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Information on the latest vitamin D news and research.

Find out more information on deficiency, supplementation, sun exposure, and how vitamin D relates to your health.


Pneumonia is an inflammation of the lung. It is usually caused by an infection due to bacteria, viruses, or fungi. Pneumonia can also occur after accidentally inhaling a liquid or chemical.

The symptoms of pneumonia include a cough with mucus, fever, and shaking chills. People often have shortness of breath when they move. Pneumonia is the primary cause of death after a flu.

Risk factors

Those at greatest risk for pneumonia are:

  • Infants, especially those who are premature or have low birth weight (Nearly 75% of deaths caused by pneumonia occur in infants under 1 year of age.)
  • Children younger than 2 years of age
  • Children with human immunodeficiency virus (HIV)
  • Children with rickets and adults with low vitamin D levels
  • People older than 65 years of age
  • People who already have health problems (malnutrition, malaria, suppressed immunity, and respiratory infections or flu)
  • People who live in a health care facility

Sunlight exposure and pneumonia risk

Several studies found that low ultraviolet-B (UVB) exposure and low vitamin D levels caused rickets and pneumonia in children.

According to a study in Philadelphia, pneumonia is most common in winter. Solar UVB doses are lowest then. The effect may be more noticeable in younger people.

During 1918–1919, there was an influenza pandemic in the United States. Death rates were lower in southern cities than in northern cities.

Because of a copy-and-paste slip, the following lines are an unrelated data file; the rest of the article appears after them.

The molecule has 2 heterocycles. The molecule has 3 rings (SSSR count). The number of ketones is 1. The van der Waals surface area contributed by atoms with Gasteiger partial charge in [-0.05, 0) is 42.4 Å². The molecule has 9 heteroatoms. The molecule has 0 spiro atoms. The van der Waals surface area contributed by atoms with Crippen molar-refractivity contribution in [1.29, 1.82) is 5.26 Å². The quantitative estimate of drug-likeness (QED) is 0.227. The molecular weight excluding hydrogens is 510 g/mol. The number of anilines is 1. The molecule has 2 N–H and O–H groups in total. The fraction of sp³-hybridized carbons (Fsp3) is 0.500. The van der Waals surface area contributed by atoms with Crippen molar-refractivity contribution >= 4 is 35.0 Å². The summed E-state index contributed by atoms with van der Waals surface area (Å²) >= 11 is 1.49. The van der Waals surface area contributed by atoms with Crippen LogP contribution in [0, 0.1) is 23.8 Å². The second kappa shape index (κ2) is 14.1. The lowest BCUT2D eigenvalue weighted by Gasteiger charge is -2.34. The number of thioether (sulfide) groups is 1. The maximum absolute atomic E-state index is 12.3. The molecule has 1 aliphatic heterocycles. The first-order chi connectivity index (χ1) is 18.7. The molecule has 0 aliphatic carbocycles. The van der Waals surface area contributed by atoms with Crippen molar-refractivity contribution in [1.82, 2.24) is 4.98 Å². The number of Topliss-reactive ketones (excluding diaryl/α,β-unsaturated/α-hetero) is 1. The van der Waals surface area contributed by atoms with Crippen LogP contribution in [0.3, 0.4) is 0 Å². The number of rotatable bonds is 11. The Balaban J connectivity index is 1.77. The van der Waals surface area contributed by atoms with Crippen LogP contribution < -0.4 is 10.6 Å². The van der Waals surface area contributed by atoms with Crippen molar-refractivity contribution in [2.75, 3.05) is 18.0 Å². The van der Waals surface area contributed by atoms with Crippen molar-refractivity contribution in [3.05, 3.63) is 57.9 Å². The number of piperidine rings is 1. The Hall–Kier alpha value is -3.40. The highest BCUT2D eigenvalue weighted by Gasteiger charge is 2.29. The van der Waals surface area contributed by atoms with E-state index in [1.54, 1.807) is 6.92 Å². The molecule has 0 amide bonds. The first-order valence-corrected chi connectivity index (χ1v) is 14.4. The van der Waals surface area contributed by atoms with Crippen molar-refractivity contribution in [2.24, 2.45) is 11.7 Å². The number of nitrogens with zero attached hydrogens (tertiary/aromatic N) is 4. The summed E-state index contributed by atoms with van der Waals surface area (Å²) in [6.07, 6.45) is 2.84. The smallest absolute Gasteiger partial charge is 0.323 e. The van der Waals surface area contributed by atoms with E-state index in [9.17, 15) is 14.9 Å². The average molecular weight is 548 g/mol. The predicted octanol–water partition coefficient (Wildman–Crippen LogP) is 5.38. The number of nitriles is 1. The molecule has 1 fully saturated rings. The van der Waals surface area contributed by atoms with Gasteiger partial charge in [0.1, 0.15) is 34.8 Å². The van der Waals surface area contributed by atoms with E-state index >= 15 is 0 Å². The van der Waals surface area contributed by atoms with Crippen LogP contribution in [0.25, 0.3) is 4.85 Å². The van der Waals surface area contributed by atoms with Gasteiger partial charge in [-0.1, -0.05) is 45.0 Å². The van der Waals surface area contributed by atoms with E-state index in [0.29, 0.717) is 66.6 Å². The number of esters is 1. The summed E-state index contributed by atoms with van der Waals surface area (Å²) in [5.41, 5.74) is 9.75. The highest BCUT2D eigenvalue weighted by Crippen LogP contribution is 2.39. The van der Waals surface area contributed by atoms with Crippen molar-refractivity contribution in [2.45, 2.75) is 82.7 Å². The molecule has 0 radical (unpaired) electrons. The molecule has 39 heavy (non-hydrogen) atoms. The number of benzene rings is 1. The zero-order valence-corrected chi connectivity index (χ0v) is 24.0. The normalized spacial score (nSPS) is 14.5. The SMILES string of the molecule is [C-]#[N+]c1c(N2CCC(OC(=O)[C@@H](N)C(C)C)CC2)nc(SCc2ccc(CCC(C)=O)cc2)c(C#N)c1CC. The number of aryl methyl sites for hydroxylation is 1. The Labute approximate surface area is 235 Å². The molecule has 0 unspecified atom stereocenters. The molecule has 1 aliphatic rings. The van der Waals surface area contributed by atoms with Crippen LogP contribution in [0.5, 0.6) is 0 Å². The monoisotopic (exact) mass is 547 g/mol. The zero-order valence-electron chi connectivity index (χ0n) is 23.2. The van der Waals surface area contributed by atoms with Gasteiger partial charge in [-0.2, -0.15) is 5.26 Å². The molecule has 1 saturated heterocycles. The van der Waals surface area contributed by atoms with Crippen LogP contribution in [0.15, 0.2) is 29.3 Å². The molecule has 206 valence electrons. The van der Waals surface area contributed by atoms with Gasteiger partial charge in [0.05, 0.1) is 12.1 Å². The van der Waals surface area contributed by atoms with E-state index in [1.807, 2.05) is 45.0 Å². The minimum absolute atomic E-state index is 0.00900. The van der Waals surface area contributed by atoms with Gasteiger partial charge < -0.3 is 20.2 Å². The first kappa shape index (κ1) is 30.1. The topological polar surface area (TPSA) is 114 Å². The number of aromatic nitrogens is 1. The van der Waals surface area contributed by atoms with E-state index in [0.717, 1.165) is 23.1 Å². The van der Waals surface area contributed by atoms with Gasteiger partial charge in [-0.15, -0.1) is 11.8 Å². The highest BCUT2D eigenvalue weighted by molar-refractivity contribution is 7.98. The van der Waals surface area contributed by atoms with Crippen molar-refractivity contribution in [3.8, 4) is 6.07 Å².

Vitamin D and pneumonia

Vitamin D levels

Studies of vitamin D have occurred around the world. In Yemen, children with vitamin D deficiency (levels less than 10 ng/mL [25 nmol/L]) and rickets had poorer survival rates.

How vitamin D works

To aid the body’s immune system, vitamin D:

  • Produces cathelicidin and defensins: These proteins have antiviral effects to combat viruses and antibacterial effects to fight pneumonia. They may also neutralize bacterial toxins.
  • Reduces inflammation: As a result, the lining of the lungs is less disturbed. This makes it harder for bacteria to grow and cause pneumonia.


High levels of vitamin D may prevent or lower the risk and symptoms of pneumonia.

Based on studies, the risk of influenza and other respiratory infections may be lowered by:

  • 1000–5000 international units (IU) (25–125 mcg)/day of vitamin D, especially during the winter
  • Vitamin D levels above 40 ng/mL (100 nmol/L)


Taking 10,000 IU/day or more vitamin D for a short time strengthens the immune system. This allows the body to fight respiratory infections including pneumonia.


This evidence summary was written by:

William B. Grant, Ph.D.
Sunlight, Nutrition, and Health Research Center (SUNARC)
P.O. Box 641603
San Francisco, CA


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